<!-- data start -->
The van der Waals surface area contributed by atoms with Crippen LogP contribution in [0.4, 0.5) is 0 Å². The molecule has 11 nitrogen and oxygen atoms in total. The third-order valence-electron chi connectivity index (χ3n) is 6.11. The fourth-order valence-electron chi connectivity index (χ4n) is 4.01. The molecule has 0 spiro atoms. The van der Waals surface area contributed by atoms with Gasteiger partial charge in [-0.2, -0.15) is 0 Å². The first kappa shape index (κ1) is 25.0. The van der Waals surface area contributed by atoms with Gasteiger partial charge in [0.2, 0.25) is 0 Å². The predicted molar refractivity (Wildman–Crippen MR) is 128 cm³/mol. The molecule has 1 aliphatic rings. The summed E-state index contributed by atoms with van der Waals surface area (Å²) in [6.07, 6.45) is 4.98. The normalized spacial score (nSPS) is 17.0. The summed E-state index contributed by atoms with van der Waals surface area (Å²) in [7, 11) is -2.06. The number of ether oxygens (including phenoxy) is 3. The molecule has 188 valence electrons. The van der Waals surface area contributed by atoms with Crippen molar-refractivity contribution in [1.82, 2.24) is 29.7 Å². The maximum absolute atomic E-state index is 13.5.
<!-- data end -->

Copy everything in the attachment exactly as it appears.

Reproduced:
The van der Waals surface area contributed by atoms with Crippen LogP contribution in [0.4, 0.5) is 0 Å². The molecule has 11 nitrogen and oxygen atoms in total. The third-order valence-electron chi connectivity index (χ3n) is 6.11. The fourth-order valence-electron chi connectivity index (χ4n) is 4.01. The molecule has 0 spiro atoms. The van der Waals surface area contributed by atoms with Gasteiger partial charge in [-0.2, -0.15) is 0 Å². The first kappa shape index (κ1) is 25.0. The van der Waals surface area contributed by atoms with Gasteiger partial charge in [0.2, 0.25) is 0 Å². The predicted molar refractivity (Wildman–Crippen MR) is 128 cm³/mol. The molecule has 1 aliphatic rings. The summed E-state index contributed by atoms with van der Waals surface area (Å²) in [6.07, 6.45) is 4.98. The normalized spacial score (nSPS) is 17.0. The summed E-state index contributed by atoms with van der Waals surface area (Å²) in [7, 11) is -2.06. The number of ether oxygens (including phenoxy) is 3. The molecule has 188 valence electrons. The van der Waals surface area contributed by atoms with Crippen molar-refractivity contribution in [1.82, 2.24) is 29.7 Å². The maximum absolute atomic E-state index is 13.5.